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CNBC presenter Ross Westgate offers his view of how audiovisual and content companies are grappling with a financial meltdown across the globe from the Mipcom conference in Cannes.
Facing an increasingly bleak economic picture, media giant Viacom cut its financial outlook for the first year, sending its shares, and shares of other media stocks, falling.
Spielberg and Snider are expected to take most of their current 140 DreamWorks employees with them to their new venture financed with $1.3 billion, the equity put up by India's Reliance and the debut financing from J.P. Morgan
As I watch the markets tumble and I hear talk not just of recession, but of depression, I have to wonder whether there's any chance 75 percent of SAG members would vote to strike, which is what it takes to get authorization.
Viacom's Paramount Pictures studio signed a deal Monday with Marvel Entertainment's Marvel Studios to distribute its next five films worldwide.
Steven Spielberg and his team at Dreamworks SKG have finally completed their $1.2 billion financing deal with Indian entertainment conglomerate Reliance ADA Group. Notably, this gives Spielberg the financial backing to leave Viacom's Paramount Pictures and will likely force some sort of change or restructuring at the studio.
Fund manager Ted Moore has found some unexpected opportunities for investors in a couple of familiar Wall Street names.
Action film parody "Tropic Thunder" clung to the top spot at the North American box office for a third straight week as the summer moviegoing season sputtered to a lackluster close, Hollywood studios reported Sunday.
If you're a music lover, you'll fall for Pandora, an online music service that allows its 1 million daily listeners to custom-create the equivalent of a radio station tailored to their taste.
Cruise and Wagner haven't had such a stellar track record. Their one film so far, "Lions for Lambs," had an A plus cast list, but it brought in only $15 million at the box office though it cost $35 million to produce.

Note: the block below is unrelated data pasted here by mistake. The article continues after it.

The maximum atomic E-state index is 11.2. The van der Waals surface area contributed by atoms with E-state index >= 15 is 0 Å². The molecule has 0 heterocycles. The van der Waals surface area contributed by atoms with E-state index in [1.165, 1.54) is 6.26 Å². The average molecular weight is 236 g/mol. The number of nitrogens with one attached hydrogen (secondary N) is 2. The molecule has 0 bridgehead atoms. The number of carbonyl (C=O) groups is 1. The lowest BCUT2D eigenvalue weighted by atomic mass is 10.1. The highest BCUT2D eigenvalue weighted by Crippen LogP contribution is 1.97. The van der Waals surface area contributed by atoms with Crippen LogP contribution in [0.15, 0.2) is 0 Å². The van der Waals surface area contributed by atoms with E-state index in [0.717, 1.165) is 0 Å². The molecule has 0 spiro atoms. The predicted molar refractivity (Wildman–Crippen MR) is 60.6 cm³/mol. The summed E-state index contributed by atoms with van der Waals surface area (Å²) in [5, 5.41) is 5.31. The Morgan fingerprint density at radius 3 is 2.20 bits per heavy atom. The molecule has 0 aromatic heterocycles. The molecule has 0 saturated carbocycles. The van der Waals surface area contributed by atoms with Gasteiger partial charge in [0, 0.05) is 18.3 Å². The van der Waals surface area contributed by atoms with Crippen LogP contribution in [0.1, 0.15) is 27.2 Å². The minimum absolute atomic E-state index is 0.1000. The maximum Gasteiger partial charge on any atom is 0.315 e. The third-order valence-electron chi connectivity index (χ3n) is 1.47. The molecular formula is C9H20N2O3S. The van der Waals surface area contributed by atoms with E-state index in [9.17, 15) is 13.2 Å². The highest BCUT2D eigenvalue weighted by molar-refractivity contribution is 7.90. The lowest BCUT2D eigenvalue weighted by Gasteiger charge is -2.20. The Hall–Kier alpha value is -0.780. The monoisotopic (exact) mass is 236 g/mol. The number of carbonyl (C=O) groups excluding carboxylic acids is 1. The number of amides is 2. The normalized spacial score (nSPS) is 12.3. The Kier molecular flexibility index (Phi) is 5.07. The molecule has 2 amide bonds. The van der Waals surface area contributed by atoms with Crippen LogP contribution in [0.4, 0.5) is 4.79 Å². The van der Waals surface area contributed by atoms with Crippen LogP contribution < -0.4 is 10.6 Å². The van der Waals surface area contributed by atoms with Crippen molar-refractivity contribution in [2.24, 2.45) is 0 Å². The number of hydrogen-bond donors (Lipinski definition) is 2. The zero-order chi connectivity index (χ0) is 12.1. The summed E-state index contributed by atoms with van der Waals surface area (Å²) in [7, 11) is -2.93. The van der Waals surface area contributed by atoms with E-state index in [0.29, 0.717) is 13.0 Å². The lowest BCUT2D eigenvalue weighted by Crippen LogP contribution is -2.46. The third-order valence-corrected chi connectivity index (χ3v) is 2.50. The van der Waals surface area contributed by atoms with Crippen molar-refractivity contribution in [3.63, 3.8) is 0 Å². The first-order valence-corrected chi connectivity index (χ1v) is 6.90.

The third dimension is coming soon to a theater near you. No I'm not talking about a movie, but rather a high-stakes drama involving the biggest movie studios and theater chains, enmeshed in a battle over who and how the transition to digital 3-D will be financed.
We're mid-way through media earnings, and a distinct trend is emerging: weakness in local ad markets is now spilling over to national cable and broadcast advertising. The media industry is facing all sorts of hurdles. Particularly unfortunate sector challenges at a time when the ad cycle is at a low.
Viacom's second quarter results beat Wall Street estimates-- coming in at 64 cents per share (for earnings from continuing operations) on revenue of $3.86 billion, compared to Thomson's projected earnings of 58 cents a share on $3.55 billion in revenue.
Viacom, the owner of MTV Networks, posted a better-than-expected quarterly profit, boosted by box office hits "Iron Man" and the latest "Indiana Jones," but U.S. cable network ad sales growth fell below the company's projections
The big question: in this economic environment can cable ad sales hold up? Pressure is on: In May, Viacom CEO Philippe Dauman lowered the company's second quarter cable ad growth forecast to between three and four percent from its previous projection of seven percent
Tuesday has all the makings of another choppy session with little economic data but more fretting about the financial sector and plenty of earnings news.
In Monday’s Web Extra the traders reveal how to play Colgate, Coach, Viacom and more.
We’ve seen some real tear jerkers in our day but this story looks unusually sad. On Monday Lehman Brothers cut the stock ratings on Disney, Time Warner, CBS and News Corp.
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